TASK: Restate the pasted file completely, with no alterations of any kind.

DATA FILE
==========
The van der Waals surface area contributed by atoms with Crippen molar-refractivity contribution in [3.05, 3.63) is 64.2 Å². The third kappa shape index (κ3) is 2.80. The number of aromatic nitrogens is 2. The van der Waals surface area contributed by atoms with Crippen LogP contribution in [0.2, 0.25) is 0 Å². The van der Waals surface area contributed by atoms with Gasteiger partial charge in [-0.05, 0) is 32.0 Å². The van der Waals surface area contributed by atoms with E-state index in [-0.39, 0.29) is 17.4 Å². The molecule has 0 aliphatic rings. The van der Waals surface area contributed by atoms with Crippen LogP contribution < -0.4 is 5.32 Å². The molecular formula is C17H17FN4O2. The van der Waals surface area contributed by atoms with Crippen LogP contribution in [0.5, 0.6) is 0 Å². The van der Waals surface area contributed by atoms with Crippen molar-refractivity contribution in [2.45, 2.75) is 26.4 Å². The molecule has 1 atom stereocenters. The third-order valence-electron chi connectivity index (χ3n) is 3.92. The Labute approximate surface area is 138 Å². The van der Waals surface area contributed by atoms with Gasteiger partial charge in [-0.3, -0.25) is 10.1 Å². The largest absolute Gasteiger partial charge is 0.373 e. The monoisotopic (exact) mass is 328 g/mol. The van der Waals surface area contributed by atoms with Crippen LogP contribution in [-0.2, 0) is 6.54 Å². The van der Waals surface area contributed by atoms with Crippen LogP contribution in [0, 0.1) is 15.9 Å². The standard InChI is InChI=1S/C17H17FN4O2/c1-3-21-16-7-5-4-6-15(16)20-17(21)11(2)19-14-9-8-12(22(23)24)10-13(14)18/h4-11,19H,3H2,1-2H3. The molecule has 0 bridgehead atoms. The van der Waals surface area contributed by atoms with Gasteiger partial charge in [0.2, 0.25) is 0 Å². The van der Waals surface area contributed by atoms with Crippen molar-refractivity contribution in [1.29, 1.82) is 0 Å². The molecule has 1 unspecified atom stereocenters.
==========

The van der Waals surface area contributed by atoms with Crippen molar-refractivity contribution in [3.05, 3.63) is 64.2 Å². The third kappa shape index (κ3) is 2.80. The number of aromatic nitrogens is 2. The van der Waals surface area contributed by atoms with Crippen LogP contribution in [0.2, 0.25) is 0 Å². The van der Waals surface area contributed by atoms with Gasteiger partial charge in [-0.05, 0) is 32.0 Å². The van der Waals surface area contributed by atoms with E-state index in [-0.39, 0.29) is 17.4 Å². The molecule has 0 aliphatic rings. The van der Waals surface area contributed by atoms with Crippen LogP contribution < -0.4 is 5.32 Å². The molecular formula is C17H17FN4O2. The van der Waals surface area contributed by atoms with Crippen LogP contribution in [0.5, 0.6) is 0 Å². The van der Waals surface area contributed by atoms with Crippen molar-refractivity contribution in [2.45, 2.75) is 26.4 Å². The molecule has 1 atom stereocenters. The third-order valence-electron chi connectivity index (χ3n) is 3.92. The Labute approximate surface area is 138 Å². The van der Waals surface area contributed by atoms with Gasteiger partial charge in [-0.3, -0.25) is 10.1 Å². The largest absolute Gasteiger partial charge is 0.373 e. The monoisotopic (exact) mass is 328 g/mol. The van der Waals surface area contributed by atoms with Crippen LogP contribution in [-0.2, 0) is 6.54 Å². The van der Waals surface area contributed by atoms with Crippen LogP contribution in [0, 0.1) is 15.9 Å². The standard InChI is InChI=1S/C17H17FN4O2/c1-3-21-16-7-5-4-6-15(16)20-17(21)11(2)19-14-9-8-12(22(23)24)10-13(14)18/h4-11,19H,3H2,1-2H3. The molecule has 0 bridgehead atoms. The van der Waals surface area contributed by atoms with Gasteiger partial charge in [0.2, 0.25) is 0 Å². The van der Waals surface area contributed by atoms with Crippen molar-refractivity contribution in [1.29, 1.82) is 0 Å². The molecule has 1 unspecified atom stereocenters.